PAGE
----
Fish chowder

It’s really difficult, if not impossible, to take a picture of a milk-based chowder that looks even a little appetizing. Let me promise you, though, that this easy soup is wonderful, nutritious and not loaded with calories.

The recipe’s from my new favorite food magazine, Taste of Home, in which almost all the recipes are from home cooks (thus, the title, Mr. Holmes), reliable, filling and good!

A Mary Davis from Palmer, Alaska, provided this particular treasure. She makes 16 servings at a time and takes the soup to potluck suppers. I cut it in half, and we should have eaten it in 2 days (a 2-cup serving has fewer than 400 calories and tastes like a lot more). Much as I adore fish, fish leftovers get to smelling, well, fishy after more than 24 hours.

She also used halibut which I didn’t find at the Statesville Market and Exchange. They did have fresh-frozen haddock which was  pricey, too, but worth it. This soup tastes like the very best clam chowder I’ve ever eaten.

Hot buttered cornbread is the perfect accompaniment to this chowder.

Halibut chowder

8 to 10 green onions, thinly sliced

2 tablespoons butter

2 garlic cloves, minced

4 10-3/4-ounce cans condensed cream of potato soup, undiluted

2 10-3/4-ounce cans condensed cream of mushroom soup, undiluted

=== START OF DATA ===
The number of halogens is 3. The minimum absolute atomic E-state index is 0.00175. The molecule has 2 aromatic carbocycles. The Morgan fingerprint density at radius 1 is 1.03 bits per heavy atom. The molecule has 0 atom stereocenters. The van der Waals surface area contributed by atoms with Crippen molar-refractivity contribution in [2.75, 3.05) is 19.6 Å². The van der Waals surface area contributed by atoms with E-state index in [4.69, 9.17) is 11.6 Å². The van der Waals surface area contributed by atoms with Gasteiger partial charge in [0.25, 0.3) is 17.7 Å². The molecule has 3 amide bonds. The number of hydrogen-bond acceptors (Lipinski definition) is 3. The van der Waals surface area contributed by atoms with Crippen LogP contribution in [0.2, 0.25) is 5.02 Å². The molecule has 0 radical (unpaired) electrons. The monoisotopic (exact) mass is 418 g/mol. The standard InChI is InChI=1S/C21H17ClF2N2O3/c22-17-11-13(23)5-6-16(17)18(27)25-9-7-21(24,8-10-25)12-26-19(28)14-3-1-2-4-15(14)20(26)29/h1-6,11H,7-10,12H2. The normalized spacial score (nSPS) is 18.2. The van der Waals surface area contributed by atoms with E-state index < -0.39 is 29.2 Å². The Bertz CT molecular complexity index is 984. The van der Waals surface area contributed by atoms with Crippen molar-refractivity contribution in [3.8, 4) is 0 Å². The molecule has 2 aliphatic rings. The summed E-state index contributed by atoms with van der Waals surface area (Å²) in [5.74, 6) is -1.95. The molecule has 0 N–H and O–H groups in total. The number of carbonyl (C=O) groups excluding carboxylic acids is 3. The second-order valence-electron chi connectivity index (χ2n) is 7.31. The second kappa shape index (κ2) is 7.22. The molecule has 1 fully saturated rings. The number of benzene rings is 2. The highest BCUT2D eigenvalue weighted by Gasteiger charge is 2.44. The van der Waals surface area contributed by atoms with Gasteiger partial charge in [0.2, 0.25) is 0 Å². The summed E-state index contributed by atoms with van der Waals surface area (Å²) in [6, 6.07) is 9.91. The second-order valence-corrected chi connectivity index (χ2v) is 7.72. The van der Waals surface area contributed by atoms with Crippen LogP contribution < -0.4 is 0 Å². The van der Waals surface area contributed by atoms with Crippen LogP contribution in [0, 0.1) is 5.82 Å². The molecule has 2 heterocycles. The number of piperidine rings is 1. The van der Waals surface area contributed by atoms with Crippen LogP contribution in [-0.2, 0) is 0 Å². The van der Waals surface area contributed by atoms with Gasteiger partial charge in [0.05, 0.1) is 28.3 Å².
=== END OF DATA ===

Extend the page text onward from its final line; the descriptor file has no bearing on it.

4 cups 2-percent milk

2 8-ounce packages cream cheese, cubed

1-1/2 pounds halibut or haddock fillets, cubed

1-1/2 cups frozen sliced carrots

1-1/2 cups frozen corn

1/8 to 1/4 teaspoon cayenne pepper, optional

In soup kettle, saute onions in butter until tender. Add garlic; cook 1 minute longer. Add soups, milk and cheese, cook and stir until cheese is melted. Bring to a boil.

Immediately reduce heat, stirring in fish, carrots and corn. Simmer, uncovered, for 5 to 10 minutes or until fish flakes easily with a fork and vegetables are tender. Add cayenne pepper if desired. Makes 16 1-cup servings, 198 calories in each.

I used skim milk and 1/3 less fat cream cheese. I also sliced fresh carrots and sauteed them with the green onions, rather than buying frozen. I used 1/4 teaspoon cayenne, and we both — He Who’s Not Too Wild About Fish and I — thought it was a good addition. Aaarg, matey!


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